My husband and I both want to give as much as possible to charity. In an ideal situation, we would give away most of our income and live a minimal lifestyle. But we are not there yet and have a long way to go especially since we desire to buy a house (more on that tomorrow). We have a % of income we allot for charitable donations and we try to give it to causes that are dear to us and where it will have maximum impact. Over the years, I have looked for ways to put every cent of our charitable donations budget to good work, as I do with our own savings. Here are some of the ideas to stretch your dollar in ways that benefit the charity as well as you.
Giving charity the maximum dollar
- Research the charity : Not all charities are equal, money given to some charities will go directly to the cause, while some charities might spend 80c of every dollar for administrative causes and give only 20c for the cause that is close to your heart. There are various charity watchdog organizations to help you figure this out for a particular charitable organization. One of my favorites is Charity Navigator. There are others – Charity Watch, Better Business Bureau Wise Giving Alliance, Guidestar, GiveWell, Great Nonprofits,Jumo, Charity Guide.
- Skip the middle man : You might have got the phone calls on behalf of some charities. Usually I will never give to charities that cold call via a call center. But if you are moved by the charities cause, just ask for the charity’s name/website and ask the caller to not contact you again and remove you from their calling list. Research the charity later to make sure the claims are real and if you want, donate directly to their website or write a check to them directly. If you donate via the call center person, only part of your money goes to the charity, the rest goes to the call center company.
- Employer matching : Make sure to check if your employer has a charitable contribution matching program. A lot of companies have this and they have their preferred list of charities. If your charity is on that list, it would be better to follow the procedure and get the matching donation from the employer. This usually involves either submitting the receipt to HR or donating via a company portal or a direct deduction on every paycheck.
- Sites matching donation : During the Haiti earthquake, a lot of companies were matching donations and credit card companies were waiving fees. I remember specifically donating with a Discover card which I never use regularly just because Discover was matching the donation I gave. Make use of opportunities like this, this gives double value to the charity with only negligible extra effort on your part.
Give even when you don’t have money
- Shopping on the Internet via charity portals : You will shop like you regularly do and these sites donate a portion of the profit from the purchases made through the site. They usually offer a number of charities/causes to choose from, when you assign the beneficiary of your purchase profit. Some of these site include GreaterGood, GoodSearch, GoodShop and iGive.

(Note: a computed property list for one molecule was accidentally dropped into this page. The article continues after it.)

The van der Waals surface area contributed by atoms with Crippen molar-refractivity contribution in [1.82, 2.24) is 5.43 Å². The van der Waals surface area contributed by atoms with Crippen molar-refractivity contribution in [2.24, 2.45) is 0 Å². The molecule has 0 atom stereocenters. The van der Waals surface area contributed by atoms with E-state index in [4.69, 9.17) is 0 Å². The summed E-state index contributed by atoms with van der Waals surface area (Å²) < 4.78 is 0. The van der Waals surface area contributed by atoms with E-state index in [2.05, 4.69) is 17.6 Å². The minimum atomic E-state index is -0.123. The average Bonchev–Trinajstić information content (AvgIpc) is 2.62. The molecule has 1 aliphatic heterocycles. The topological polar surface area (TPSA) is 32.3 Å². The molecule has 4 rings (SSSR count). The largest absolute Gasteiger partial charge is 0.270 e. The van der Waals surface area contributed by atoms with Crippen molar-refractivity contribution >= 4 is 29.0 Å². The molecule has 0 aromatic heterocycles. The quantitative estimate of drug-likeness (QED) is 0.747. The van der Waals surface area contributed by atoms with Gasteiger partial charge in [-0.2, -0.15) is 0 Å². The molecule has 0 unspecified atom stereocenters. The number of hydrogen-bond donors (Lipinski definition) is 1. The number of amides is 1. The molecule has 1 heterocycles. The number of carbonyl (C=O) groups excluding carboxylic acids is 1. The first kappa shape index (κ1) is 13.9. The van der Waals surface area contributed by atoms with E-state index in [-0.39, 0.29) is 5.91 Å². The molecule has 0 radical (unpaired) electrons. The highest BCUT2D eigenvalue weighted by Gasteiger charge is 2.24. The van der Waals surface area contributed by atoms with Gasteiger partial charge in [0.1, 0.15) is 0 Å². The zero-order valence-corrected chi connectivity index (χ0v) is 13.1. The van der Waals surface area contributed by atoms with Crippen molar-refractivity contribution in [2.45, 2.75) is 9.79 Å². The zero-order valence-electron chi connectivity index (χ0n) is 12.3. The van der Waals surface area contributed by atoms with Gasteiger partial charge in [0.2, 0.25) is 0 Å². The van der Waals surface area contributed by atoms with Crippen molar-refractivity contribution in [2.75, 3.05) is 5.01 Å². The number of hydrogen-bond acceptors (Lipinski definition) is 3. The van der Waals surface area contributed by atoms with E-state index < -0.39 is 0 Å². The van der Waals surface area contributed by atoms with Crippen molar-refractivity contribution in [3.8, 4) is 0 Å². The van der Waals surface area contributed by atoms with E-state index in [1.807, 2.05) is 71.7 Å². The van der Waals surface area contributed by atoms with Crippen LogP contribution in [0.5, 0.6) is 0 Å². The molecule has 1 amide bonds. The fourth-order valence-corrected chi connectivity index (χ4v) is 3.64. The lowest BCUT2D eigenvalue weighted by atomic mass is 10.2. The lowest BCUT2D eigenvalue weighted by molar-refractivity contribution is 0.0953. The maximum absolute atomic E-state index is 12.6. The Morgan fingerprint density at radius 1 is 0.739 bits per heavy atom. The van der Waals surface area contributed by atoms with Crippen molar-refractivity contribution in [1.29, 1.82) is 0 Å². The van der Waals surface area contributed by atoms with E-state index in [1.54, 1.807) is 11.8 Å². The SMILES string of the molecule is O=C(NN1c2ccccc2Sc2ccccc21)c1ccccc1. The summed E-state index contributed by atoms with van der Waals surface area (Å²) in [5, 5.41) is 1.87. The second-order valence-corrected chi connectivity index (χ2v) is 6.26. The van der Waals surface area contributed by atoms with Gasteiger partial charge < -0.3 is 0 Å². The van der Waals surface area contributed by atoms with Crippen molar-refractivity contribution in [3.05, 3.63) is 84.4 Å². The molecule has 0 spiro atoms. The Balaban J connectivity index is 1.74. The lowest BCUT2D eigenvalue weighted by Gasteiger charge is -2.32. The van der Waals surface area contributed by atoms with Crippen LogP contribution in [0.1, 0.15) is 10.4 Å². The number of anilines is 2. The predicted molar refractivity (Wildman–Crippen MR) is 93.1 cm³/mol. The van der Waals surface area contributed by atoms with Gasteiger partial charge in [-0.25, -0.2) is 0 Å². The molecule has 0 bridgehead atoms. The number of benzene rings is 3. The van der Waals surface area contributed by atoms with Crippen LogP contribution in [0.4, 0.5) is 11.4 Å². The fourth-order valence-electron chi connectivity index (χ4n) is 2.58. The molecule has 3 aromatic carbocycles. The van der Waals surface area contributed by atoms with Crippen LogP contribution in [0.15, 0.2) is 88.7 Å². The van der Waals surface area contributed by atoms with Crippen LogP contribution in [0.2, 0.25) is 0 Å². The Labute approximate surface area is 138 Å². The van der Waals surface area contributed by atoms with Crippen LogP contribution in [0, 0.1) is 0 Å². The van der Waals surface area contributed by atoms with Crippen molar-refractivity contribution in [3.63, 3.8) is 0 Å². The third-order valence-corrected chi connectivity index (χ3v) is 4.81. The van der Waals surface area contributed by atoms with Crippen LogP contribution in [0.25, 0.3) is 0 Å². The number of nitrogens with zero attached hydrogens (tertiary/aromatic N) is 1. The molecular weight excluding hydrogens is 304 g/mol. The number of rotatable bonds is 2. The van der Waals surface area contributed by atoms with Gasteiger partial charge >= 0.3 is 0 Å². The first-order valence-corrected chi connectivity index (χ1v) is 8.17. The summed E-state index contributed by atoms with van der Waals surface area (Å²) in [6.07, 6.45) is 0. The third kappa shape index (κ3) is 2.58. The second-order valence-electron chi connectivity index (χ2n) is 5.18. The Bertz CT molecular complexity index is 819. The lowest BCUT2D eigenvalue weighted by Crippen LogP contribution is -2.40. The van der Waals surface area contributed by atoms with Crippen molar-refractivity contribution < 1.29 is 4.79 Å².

- Give your time: If you are strapped for cash, give your time. Charities are looking for volunteers as much as money. This can be very fulfilling, sometimes more than giving money and you can meet some great like minded people too. You could also donate good condition goods that you are not using anymore.
- Contribute Skills/expertise : If you are good with computers, volunteer your computer skills and help with the IT needs, if you have accounting skills, find out if the charity can use a hand with bookkeeping. You are a plumber, handyman, a cook… Set aside some time weekly or monthly to assist the charity you support.
Get the maximum eligible tax benefits
- Donate appreciated securities : If you have stocks that have appreciated and your have held the stock for more than an year, donate the appreciated securities instead of donating cash that year. You will save a lot more in taxes by doing this. The reason for this is, you won’t have to pay the capital gains taxes on the transfer of the securities and you can also take the deduction for the full value of the donation.
- Get the receipt : This is a no brainer. ALWAYS get a receipt for donation. No receipt, no deduction and you are missing out on the tax deduction.
- Donate life insurance : If you have a life insurance policy that you don’t need anymore, consider donating the policy to a registered charity. You must assign all the rights in the policy to the charity and give the policy itself to the charity. The charity should be the owner as well as the beneficiary. In this case, you can deduct the cash surrender value of the policy in your taxes and if you continue to pay the premium, you generally may deduct the premiums as well.
- Donor advised funds : I don’t have much knowledge about this, it is one of the to-do items for this year. But I have read a lot of claims about how this is a very tax savvy move and can greatly benefit the charity too. Some other tax strategies include private foundations and charitable lead trust. I will write a post about these as I learn more.
We usually have 2 charities to which we donate throughout the year and 2 charities for year end donations. We have so far stuck with contributing cash/time and are looking into donating some appreciated stock this year. How and why do you give to charities? Do you have any creative way of giving that will maximize the benefits for the charity and the gift giver?